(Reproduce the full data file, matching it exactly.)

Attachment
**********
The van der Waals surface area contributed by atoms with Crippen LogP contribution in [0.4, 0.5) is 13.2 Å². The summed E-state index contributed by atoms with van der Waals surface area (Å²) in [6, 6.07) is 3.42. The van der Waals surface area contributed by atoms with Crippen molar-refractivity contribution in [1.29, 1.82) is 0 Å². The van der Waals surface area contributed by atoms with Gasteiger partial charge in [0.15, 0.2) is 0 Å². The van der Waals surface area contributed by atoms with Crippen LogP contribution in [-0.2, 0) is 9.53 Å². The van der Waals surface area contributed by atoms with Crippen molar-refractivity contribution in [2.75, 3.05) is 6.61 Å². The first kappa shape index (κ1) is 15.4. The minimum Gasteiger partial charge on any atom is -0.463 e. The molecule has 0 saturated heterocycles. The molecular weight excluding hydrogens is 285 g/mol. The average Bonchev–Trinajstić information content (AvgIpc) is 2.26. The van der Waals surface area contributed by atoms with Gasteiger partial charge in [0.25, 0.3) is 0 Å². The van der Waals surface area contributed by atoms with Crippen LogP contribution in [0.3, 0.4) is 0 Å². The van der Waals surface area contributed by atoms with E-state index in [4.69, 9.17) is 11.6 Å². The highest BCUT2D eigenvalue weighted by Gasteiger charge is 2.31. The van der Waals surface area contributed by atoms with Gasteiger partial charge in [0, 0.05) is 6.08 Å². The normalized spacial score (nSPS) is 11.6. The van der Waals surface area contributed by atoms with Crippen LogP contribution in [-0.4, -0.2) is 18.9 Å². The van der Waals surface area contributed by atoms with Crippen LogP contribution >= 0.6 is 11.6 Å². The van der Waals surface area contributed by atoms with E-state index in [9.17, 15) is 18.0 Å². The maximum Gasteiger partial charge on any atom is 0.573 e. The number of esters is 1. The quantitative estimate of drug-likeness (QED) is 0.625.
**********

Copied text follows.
The van der Waals surface area contributed by atoms with Crippen LogP contribution in [0.4, 0.5) is 13.2 Å². The summed E-state index contributed by atoms with van der Waals surface area (Å²) in [6, 6.07) is 3.42. The van der Waals surface area contributed by atoms with Crippen molar-refractivity contribution in [1.29, 1.82) is 0 Å². The van der Waals surface area contributed by atoms with Gasteiger partial charge in [0.15, 0.2) is 0 Å². The van der Waals surface area contributed by atoms with Crippen LogP contribution in [-0.2, 0) is 9.53 Å². The van der Waals surface area contributed by atoms with Crippen molar-refractivity contribution in [2.75, 3.05) is 6.61 Å². The first kappa shape index (κ1) is 15.4. The minimum Gasteiger partial charge on any atom is -0.463 e. The molecule has 0 saturated heterocycles. The molecular weight excluding hydrogens is 285 g/mol. The average Bonchev–Trinajstić information content (AvgIpc) is 2.26. The van der Waals surface area contributed by atoms with Gasteiger partial charge in [0.25, 0.3) is 0 Å². The van der Waals surface area contributed by atoms with Crippen LogP contribution in [0.3, 0.4) is 0 Å². The van der Waals surface area contributed by atoms with E-state index in [4.69, 9.17) is 11.6 Å². The highest BCUT2D eigenvalue weighted by Gasteiger charge is 2.31. The van der Waals surface area contributed by atoms with Gasteiger partial charge in [0, 0.05) is 6.08 Å². The normalized spacial score (nSPS) is 11.6. The van der Waals surface area contributed by atoms with Crippen LogP contribution in [-0.4, -0.2) is 18.9 Å². The van der Waals surface area contributed by atoms with Crippen LogP contribution >= 0.6 is 11.6 Å². The van der Waals surface area contributed by atoms with E-state index in [9.17, 15) is 18.0 Å². The maximum Gasteiger partial charge on any atom is 0.573 e. The number of esters is 1. The quantitative estimate of drug-likeness (QED) is 0.625.